Doctors have been blindsided by a major change to the vaccine rollout, with all Australians aged under 40 now able to request the AstraZeneca jab from their GP.
State premiers are also reluctant to endorse the decision, which Scott Morrison announced after a meeting of national cabinet.
The prime minister said the Commonwealth would provide GPs indemnity cover so they could administer AstraZeneca to all adults, regardless of age.
Anyone willing to talk it through with their doctor could therefore get the AstraZeneca jab.
People aged under 50 will be able to use Medicare for a vaccine consultation with a doctor, bringing them in line with older Australians.
Health Minister Greg Hunt said the medical advice had not changed - AstraZeneca remained the preferred vaccine for people aged over 60 and Pfizer was recommended for those under 60.
Mr Hunt argued the only change was making AstraZeneca available in more locations.
However, it is clear this decision was not universally supported.
Queensland Premier Annastacia Palaszczuk believes governments should follow the advice of an expert panel known as ATAGI, which recommended AstraZeneca only be given to people aged over 60.
NSW Premier Gladys Berejiklian is also lukewarm about the shift in position.
Ms Berejiklian confirmed the change was discussed at national cabinet and would be followed in NSW, but barely endorsed the policy.
Victorian Health Minister Martin Foley insisted the AstraZeneca call was not a decision of national cabinet.
His department has written to the federal government seeking further advice.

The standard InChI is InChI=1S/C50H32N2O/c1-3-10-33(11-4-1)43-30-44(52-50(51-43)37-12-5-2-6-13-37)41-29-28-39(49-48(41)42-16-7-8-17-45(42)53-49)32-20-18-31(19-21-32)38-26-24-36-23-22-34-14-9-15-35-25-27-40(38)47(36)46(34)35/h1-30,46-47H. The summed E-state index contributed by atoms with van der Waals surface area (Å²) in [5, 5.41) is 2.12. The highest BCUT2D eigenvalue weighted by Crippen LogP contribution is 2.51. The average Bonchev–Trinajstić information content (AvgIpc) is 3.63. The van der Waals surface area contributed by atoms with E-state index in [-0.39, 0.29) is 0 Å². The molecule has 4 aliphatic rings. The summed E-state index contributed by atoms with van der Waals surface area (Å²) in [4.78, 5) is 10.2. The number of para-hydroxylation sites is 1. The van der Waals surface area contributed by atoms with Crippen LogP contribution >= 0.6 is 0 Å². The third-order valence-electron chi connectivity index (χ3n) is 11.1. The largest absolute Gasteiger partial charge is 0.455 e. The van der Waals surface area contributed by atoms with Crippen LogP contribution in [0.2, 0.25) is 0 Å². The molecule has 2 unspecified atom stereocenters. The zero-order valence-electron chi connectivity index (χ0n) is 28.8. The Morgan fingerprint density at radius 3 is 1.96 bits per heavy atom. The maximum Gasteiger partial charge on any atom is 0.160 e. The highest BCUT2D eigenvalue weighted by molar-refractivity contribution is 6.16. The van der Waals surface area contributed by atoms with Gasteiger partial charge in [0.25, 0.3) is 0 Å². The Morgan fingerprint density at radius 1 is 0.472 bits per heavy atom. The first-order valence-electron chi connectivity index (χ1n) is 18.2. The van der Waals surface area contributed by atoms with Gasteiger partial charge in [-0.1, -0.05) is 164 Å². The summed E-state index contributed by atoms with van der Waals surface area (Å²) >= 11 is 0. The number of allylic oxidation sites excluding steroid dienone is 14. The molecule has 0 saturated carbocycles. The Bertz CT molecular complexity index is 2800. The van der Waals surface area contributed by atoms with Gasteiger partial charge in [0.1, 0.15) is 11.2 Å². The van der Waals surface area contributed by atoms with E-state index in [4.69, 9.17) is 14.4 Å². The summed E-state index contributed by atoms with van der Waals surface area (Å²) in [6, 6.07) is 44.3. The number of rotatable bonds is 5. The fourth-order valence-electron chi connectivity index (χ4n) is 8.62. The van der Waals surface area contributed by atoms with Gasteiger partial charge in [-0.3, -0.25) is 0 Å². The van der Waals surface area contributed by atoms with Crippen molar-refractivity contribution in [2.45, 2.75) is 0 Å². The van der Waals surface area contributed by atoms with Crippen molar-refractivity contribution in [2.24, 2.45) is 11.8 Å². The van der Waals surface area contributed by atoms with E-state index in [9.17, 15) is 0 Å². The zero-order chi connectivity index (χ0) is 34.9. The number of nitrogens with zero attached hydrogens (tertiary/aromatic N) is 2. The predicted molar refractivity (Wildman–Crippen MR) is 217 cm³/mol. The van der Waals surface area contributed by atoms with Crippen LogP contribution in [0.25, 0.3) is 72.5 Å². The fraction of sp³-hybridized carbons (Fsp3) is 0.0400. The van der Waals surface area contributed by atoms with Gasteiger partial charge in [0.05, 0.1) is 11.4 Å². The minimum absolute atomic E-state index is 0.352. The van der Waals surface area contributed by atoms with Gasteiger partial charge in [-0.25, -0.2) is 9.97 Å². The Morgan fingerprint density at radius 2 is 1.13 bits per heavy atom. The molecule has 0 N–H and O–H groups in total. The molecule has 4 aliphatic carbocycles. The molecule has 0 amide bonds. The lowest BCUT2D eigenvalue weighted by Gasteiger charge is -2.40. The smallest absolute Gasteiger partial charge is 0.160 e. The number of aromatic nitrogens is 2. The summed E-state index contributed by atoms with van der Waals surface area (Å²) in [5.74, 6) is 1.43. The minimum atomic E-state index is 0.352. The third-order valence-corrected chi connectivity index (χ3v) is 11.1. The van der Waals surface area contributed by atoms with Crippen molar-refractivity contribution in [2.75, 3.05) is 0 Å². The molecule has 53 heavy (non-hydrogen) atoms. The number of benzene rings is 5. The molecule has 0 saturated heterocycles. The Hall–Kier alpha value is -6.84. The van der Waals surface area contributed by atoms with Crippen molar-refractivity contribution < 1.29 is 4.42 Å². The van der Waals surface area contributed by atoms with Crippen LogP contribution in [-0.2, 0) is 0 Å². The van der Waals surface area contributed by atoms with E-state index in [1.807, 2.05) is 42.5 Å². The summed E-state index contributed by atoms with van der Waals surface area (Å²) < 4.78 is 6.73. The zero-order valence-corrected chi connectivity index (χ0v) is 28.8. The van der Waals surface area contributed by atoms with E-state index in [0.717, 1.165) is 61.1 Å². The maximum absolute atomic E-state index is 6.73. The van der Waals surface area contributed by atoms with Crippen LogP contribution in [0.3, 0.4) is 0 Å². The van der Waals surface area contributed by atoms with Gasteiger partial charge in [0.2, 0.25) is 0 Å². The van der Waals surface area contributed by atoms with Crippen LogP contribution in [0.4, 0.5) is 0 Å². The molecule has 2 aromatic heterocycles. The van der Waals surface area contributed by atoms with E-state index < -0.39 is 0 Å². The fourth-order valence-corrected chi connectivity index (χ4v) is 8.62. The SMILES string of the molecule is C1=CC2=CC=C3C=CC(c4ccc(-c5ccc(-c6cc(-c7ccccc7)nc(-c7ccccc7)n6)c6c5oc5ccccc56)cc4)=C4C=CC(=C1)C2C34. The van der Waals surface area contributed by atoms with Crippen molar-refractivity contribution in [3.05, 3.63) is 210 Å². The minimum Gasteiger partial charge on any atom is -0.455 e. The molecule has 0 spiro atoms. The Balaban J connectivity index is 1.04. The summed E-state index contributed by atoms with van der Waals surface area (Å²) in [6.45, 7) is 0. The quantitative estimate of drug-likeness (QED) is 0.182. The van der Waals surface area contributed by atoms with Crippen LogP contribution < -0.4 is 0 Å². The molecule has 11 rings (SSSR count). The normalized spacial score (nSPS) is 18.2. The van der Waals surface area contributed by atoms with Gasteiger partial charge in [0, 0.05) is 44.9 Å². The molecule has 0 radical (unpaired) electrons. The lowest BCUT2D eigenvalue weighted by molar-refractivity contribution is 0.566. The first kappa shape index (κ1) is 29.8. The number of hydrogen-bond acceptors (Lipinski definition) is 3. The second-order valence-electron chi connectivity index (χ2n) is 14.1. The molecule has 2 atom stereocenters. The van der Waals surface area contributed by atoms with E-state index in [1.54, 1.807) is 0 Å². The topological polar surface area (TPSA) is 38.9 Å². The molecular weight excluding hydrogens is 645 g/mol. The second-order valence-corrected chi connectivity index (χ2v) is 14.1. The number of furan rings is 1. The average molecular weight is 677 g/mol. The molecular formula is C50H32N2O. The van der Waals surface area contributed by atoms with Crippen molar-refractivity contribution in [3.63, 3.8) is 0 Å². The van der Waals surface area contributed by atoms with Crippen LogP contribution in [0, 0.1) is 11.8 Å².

The head of the Australian Medical Association was given no notice of the decision to make AstraZeneca available to all adults.
"Our recommendation is still really for patients to follow the ATAGI advice," Omar Khorshid told The Guardian.
"Be patient and have the ATAGI-recommended vaccine when it's available. I am certainly still backing the expert advice at this stage."
Dr Khorshid suspects the prime minister made the announcement to provide hope to people in lockdown.
"My guess is they are wanting to provide nervous Australians who are going into lockdown this week with something they can actually do to improve their chances of getting through this and to push the nation's vaccination program forward."
Karen Price from the Royal Australian College of General Practitioners welcomed the change.
Dr Price said as long as people understood the low risk of blood clots, she would have no hesitation giving them the AstraZeneca jab.
Some GPs have been blindsided by overnight change and inundated with booking requests.
They are still working through how much cover the indemnity scheme provides.
"Please remember us GPs are still trying to get our heads around last night's announcement concerning AstraZeneca too and what it means for our patients," Dr Price said.
"A reminder to treat all nurses, receptionists and administrative workers with respect. We are doing our best."
The decision comes as coronavirus outbreaks force a return to lockdowns across the country.
Queensland is the latest jurisdiction to call a three-day lockdown.
Residents of southeast Queensland, Townsville, Palm Island and Magnetic Island will be subjected to the stay-at-home restrictions.
They join millions of people locked down in Perth, Sydney and Darwin.